Tummy Trouble? I might have a solution
As a dietitian, one of the most common health issues I work with is IBS. Irritable Bowel Syndrome is a very common disorder that is diagnosed by symptoms, which vary from person to person and often involve abdominal pain or discomfort, cramping, bloating, diarrhea and/or constipation. The cause of IBS isn’t very well understood, which is why the treatment plan isn’t straightforward. It can be a guessing game as to why one might be affected by IBS, which makes determining an appropriate treatment plan the same. By the time people call me to set up an appointment, they have typically tried everything and are feeling hopeless, frustrated and most of all, uncomfortable.
Before I go into diet I need to touch on the relationship of stress to IBS. I truly believe in most cases, stress is either the cause of IBS or a major contributor. Have you ever been really nervous for something and your stomach started grumbling or cramping? This happens to a lot of us for an acute event, but imagine if you were exposed to a stressor for a prolonged period of time. Stress puts us in a state of fight or flight where our nervous system is mostly focused on survival and digestion becomes the last priority. About 80% of my IBS clients present as high anxiety people. They know this, they tell me this, and I can see it.
We are learning more and more about the gut-brain connection and it is pretty fascinating. Our mental state can affect our digestion directly by altering the gut bacteria. Our mood will also affect our food choices and prolonged consumption of sugar and processed foods will change our gut bacteria, as well. Unhealthy bacteria in our gut can lead to many of the symptoms of IBS: bloating, diarrhea, discomfort etc. Our gastrointestinal system is now commonly being referred to as our “little brain.”
Once again, treating IBS is complicated. There is no drug that can take away stress or help you handle it. Even as a health professional, I am not that well equipped to help people manage their life stressors. I can provide some techniques that I have seen work well for people, and also a shoulder to lean on, but if the stress isn’t directly addressed, we may not get anywhere with food recommendations. I am not a therapist, I am a dietitian, so lets move on to my area of expertise: food.
After seeing so many IBS clients and working on a trial and error basis to see which foods were exacerbating their symptoms, I decided to do a little more research and starting looking more into the FODMAPS diet. FODMAP is an acronym for Fermentable Oligosaccharides, Disaccharides, Monosachharides and Polyls. In other words, these are a group of short chain carbohydrates and sugar alcohols that are found in high amounts in many common foods, including beans, onions, garlic, dairy and fruit. The FODMAPS diet involves removing all of these foods for a period of at least two weeks, or until symptoms resolve and then systematically re-challenging food groups to determine which ones are problematic. The goal is not to avoid all FODMAPS foods for life, but to narrow it down to the specific foods that you should avoid in order to minimize or in many cases, eliminate your symptoms.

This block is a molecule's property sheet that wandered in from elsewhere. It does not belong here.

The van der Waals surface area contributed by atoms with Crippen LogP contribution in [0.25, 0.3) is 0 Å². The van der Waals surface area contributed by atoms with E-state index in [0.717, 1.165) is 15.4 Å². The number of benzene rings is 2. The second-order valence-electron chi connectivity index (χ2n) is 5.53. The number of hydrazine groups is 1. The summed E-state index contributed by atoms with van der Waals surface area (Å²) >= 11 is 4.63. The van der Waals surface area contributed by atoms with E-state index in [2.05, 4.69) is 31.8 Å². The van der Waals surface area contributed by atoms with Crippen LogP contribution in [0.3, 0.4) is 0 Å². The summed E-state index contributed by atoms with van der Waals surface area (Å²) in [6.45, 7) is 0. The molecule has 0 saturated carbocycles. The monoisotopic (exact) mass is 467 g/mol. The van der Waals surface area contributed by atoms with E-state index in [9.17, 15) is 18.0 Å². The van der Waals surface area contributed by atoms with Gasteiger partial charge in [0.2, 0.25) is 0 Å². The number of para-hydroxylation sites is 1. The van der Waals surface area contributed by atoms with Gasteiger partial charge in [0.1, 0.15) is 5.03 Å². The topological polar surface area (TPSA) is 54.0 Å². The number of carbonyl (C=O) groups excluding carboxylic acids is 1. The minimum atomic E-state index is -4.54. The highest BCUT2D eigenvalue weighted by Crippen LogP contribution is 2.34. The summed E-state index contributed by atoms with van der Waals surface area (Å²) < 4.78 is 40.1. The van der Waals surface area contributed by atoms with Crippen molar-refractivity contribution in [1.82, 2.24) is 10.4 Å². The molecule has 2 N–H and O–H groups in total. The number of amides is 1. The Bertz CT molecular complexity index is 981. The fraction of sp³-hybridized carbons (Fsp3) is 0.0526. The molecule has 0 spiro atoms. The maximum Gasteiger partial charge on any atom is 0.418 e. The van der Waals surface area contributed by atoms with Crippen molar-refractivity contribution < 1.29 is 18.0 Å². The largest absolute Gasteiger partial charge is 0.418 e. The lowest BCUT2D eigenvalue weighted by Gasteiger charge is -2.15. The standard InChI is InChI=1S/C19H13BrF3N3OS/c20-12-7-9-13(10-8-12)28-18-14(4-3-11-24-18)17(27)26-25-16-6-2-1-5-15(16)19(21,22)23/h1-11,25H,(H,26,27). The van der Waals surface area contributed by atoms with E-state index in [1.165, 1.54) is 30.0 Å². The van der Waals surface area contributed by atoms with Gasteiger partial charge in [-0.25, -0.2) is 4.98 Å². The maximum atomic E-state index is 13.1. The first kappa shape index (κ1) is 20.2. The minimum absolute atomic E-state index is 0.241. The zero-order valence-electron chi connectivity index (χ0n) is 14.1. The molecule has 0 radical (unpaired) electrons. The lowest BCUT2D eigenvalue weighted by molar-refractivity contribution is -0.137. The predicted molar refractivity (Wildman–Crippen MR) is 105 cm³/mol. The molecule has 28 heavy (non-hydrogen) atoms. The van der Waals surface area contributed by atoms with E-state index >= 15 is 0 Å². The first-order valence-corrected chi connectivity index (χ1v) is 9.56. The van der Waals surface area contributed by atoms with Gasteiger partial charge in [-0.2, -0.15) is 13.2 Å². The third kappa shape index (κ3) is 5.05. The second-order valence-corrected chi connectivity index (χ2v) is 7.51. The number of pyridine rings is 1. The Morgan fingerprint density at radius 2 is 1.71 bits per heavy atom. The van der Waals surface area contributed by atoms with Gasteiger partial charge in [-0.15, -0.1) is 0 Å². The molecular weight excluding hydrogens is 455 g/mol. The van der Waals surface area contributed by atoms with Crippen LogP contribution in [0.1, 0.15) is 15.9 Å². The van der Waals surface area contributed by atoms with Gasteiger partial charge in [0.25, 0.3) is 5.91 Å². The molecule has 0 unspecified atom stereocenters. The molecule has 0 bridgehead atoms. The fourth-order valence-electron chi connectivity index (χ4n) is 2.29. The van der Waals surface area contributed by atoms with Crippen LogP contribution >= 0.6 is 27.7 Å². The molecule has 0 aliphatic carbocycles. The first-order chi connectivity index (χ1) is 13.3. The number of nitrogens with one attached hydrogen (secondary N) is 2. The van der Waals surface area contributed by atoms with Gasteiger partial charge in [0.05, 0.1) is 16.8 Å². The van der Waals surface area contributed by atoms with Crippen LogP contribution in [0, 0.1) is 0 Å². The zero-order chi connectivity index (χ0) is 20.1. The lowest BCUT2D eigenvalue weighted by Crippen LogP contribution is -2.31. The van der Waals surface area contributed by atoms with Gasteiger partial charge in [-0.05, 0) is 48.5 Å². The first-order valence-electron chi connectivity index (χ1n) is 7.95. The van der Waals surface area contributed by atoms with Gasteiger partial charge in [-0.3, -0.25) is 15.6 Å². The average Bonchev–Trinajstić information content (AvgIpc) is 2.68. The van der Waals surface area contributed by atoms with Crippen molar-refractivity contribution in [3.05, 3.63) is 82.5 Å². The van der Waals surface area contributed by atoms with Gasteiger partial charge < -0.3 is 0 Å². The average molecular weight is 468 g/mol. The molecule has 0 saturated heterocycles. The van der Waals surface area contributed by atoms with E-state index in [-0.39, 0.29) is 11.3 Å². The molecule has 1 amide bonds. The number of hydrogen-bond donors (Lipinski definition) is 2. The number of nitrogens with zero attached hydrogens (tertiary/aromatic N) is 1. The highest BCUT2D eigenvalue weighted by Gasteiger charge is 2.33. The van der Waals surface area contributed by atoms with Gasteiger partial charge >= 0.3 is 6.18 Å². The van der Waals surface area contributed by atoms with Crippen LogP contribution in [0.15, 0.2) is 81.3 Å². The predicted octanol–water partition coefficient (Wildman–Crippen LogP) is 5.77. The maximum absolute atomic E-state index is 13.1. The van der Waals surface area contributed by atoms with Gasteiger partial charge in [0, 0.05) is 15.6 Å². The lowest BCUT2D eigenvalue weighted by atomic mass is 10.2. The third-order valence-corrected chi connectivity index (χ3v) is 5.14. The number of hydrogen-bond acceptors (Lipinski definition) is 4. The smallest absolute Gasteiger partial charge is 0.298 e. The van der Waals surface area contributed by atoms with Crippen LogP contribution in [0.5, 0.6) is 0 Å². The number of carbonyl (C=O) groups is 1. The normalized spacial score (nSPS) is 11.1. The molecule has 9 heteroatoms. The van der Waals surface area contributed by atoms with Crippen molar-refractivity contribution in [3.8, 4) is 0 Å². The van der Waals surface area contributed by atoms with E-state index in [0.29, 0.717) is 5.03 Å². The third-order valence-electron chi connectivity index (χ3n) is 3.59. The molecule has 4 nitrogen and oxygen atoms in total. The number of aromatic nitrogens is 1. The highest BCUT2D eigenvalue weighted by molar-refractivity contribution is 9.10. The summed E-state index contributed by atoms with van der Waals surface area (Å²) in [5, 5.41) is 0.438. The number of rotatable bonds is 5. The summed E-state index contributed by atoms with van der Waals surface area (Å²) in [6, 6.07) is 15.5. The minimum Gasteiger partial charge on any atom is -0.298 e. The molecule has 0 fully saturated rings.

I first tested it out a few years back on one of our fitness instructors who was experiencing uncomfortable bloating all of the time and could not figure out why. After following the FODMAPS elimination diet an systematically re-challenging foods, she was able to determine which ones did not work well for her. Eliminating the foods that she determined were problematic for her has completely changed her life. I have seen this diet work miracles countless other times. It has surprised me and completely shocked my clients who thought they wouldn’t ever experience this kind of relief. I have led several clients through this process and after years of debilitating gastric symptoms they are finally feeling healthy again. For many IBS patients, this means they can leave the house again without having to worry if they are going to have an emergency. I had one client who was able to go on a backpacking trip and climb a mountain, something that would have never been possible prior to determining and eliminating her problematic foods. This is very exciting stuff!
However, this is a huge lifestyle change takes quite a bit of effort. Following a FODMAPS elimination diet is difficult. You first have to have a good understanding of what the extensive list of foods you need to avoid are and then learn how to prepare pretty much all of your meals without them. Going out to eat can be difficult as onions and garlic need to be omitted and are ubiquitous in most dishes. This is where I come in. I have created several delicious meal plans for people that are FODMAP free and tailored to their preferences. I can explain and guide you through the elimination, re-introduction and maintenance phase. If this sounds like something you might want to try please contact me to set up an appointment at firstname.lastname@example.org!